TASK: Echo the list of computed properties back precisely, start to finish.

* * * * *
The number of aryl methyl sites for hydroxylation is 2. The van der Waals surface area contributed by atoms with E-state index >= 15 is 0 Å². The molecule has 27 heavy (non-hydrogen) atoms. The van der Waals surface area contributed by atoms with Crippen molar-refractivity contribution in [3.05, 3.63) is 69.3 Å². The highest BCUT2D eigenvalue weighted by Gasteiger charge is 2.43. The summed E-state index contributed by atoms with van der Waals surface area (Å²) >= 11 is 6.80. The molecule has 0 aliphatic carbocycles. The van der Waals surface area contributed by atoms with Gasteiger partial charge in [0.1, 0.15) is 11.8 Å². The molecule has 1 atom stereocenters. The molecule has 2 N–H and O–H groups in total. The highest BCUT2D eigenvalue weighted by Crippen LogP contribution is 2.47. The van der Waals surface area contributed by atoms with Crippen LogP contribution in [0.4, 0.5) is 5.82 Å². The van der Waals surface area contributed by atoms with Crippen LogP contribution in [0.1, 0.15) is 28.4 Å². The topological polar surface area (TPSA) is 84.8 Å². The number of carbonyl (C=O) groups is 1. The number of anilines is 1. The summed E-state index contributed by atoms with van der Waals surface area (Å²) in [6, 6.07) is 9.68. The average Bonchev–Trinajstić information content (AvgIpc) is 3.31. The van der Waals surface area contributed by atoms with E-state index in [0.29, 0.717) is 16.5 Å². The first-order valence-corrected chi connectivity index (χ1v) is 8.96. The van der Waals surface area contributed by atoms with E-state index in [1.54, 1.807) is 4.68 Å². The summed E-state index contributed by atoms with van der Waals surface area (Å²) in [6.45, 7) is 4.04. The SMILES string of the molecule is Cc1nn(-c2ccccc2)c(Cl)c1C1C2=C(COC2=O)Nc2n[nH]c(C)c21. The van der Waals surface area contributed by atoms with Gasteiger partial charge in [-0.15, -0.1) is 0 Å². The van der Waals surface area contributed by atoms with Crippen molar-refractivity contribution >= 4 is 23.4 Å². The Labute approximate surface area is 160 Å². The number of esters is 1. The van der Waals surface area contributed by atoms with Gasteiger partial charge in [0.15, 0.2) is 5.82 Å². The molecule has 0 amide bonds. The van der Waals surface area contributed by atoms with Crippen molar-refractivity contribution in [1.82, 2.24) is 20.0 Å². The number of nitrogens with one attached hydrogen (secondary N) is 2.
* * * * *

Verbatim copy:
The number of aryl methyl sites for hydroxylation is 2. The van der Waals surface area contributed by atoms with E-state index >= 15 is 0 Å². The molecule has 27 heavy (non-hydrogen) atoms. The van der Waals surface area contributed by atoms with Crippen molar-refractivity contribution in [3.05, 3.63) is 69.3 Å². The highest BCUT2D eigenvalue weighted by Gasteiger charge is 2.43. The summed E-state index contributed by atoms with van der Waals surface area (Å²) >= 11 is 6.80. The molecule has 0 aliphatic carbocycles. The van der Waals surface area contributed by atoms with Gasteiger partial charge in [0.1, 0.15) is 11.8 Å². The molecule has 1 atom stereocenters. The molecule has 2 N–H and O–H groups in total. The highest BCUT2D eigenvalue weighted by Crippen LogP contribution is 2.47. The van der Waals surface area contributed by atoms with Crippen LogP contribution in [0.4, 0.5) is 5.82 Å². The van der Waals surface area contributed by atoms with Crippen LogP contribution in [0.1, 0.15) is 28.4 Å². The topological polar surface area (TPSA) is 84.8 Å². The number of carbonyl (C=O) groups is 1. The number of anilines is 1. The summed E-state index contributed by atoms with van der Waals surface area (Å²) in [6, 6.07) is 9.68. The average Bonchev–Trinajstić information content (AvgIpc) is 3.31. The van der Waals surface area contributed by atoms with E-state index in [0.29, 0.717) is 16.5 Å². The first-order valence-corrected chi connectivity index (χ1v) is 8.96. The van der Waals surface area contributed by atoms with E-state index in [1.54, 1.807) is 4.68 Å². The summed E-state index contributed by atoms with van der Waals surface area (Å²) in [6.45, 7) is 4.04. The SMILES string of the molecule is Cc1nn(-c2ccccc2)c(Cl)c1C1C2=C(COC2=O)Nc2n[nH]c(C)c21. The van der Waals surface area contributed by atoms with Gasteiger partial charge in [-0.15, -0.1) is 0 Å². The van der Waals surface area contributed by atoms with Crippen molar-refractivity contribution >= 4 is 23.4 Å². The Labute approximate surface area is 160 Å². The number of esters is 1. The van der Waals surface area contributed by atoms with Gasteiger partial charge in [0.15, 0.2) is 5.82 Å². The molecule has 0 amide bonds. The van der Waals surface area contributed by atoms with Crippen molar-refractivity contribution in [1.82, 2.24) is 20.0 Å². The number of nitrogens with one attached hydrogen (secondary N) is 2.